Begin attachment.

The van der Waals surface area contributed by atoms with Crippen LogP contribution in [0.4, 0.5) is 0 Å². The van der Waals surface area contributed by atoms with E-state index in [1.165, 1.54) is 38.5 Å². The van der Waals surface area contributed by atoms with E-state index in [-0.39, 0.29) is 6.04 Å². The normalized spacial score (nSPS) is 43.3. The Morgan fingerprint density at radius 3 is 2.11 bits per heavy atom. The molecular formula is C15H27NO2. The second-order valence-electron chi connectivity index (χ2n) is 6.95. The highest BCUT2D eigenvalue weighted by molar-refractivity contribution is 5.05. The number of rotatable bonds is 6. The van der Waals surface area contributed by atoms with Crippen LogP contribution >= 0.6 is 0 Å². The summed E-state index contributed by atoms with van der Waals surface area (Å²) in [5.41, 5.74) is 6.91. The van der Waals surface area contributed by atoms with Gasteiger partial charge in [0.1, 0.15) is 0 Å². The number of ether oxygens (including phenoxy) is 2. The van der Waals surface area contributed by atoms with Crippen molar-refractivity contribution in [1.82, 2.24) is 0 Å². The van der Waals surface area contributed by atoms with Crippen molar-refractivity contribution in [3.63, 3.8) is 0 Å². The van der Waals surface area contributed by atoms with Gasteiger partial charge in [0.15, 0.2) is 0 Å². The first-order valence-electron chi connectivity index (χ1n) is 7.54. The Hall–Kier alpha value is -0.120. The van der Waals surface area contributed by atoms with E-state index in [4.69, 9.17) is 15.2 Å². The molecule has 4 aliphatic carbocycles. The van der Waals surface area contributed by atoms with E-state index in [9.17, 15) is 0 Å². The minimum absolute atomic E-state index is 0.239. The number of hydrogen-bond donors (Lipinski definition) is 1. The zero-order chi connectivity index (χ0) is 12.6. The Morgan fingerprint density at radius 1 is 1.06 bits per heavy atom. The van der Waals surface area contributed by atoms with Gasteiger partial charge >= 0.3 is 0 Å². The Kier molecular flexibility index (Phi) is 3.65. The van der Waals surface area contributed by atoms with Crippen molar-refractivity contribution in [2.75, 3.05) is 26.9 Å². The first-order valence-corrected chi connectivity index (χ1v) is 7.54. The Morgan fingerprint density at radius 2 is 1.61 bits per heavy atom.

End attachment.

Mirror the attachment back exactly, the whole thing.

The van der Waals surface area contributed by atoms with Crippen LogP contribution in [0.4, 0.5) is 0 Å². The van der Waals surface area contributed by atoms with E-state index in [1.165, 1.54) is 38.5 Å². The van der Waals surface area contributed by atoms with E-state index in [-0.39, 0.29) is 6.04 Å². The normalized spacial score (nSPS) is 43.3. The Morgan fingerprint density at radius 3 is 2.11 bits per heavy atom. The molecular formula is C15H27NO2. The second-order valence-electron chi connectivity index (χ2n) is 6.95. The highest BCUT2D eigenvalue weighted by molar-refractivity contribution is 5.05. The number of rotatable bonds is 6. The van der Waals surface area contributed by atoms with Crippen LogP contribution >= 0.6 is 0 Å². The summed E-state index contributed by atoms with van der Waals surface area (Å²) in [5.41, 5.74) is 6.91. The van der Waals surface area contributed by atoms with Gasteiger partial charge in [0.1, 0.15) is 0 Å². The number of ether oxygens (including phenoxy) is 2. The van der Waals surface area contributed by atoms with Crippen molar-refractivity contribution in [1.82, 2.24) is 0 Å². The van der Waals surface area contributed by atoms with Crippen molar-refractivity contribution in [3.63, 3.8) is 0 Å². The van der Waals surface area contributed by atoms with Gasteiger partial charge in [0.15, 0.2) is 0 Å². The first-order valence-electron chi connectivity index (χ1n) is 7.54. The Hall–Kier alpha value is -0.120. The van der Waals surface area contributed by atoms with E-state index in [4.69, 9.17) is 15.2 Å². The molecule has 4 aliphatic carbocycles. The van der Waals surface area contributed by atoms with E-state index in [9.17, 15) is 0 Å². The minimum absolute atomic E-state index is 0.239. The number of hydrogen-bond donors (Lipinski definition) is 1. The zero-order chi connectivity index (χ0) is 12.6. The Morgan fingerprint density at radius 1 is 1.06 bits per heavy atom. The van der Waals surface area contributed by atoms with Gasteiger partial charge >= 0.3 is 0 Å². The Kier molecular flexibility index (Phi) is 3.65. The van der Waals surface area contributed by atoms with Crippen molar-refractivity contribution in [2.75, 3.05) is 26.9 Å². The first-order valence-corrected chi connectivity index (χ1v) is 7.54. The Morgan fingerprint density at radius 2 is 1.61 bits per heavy atom.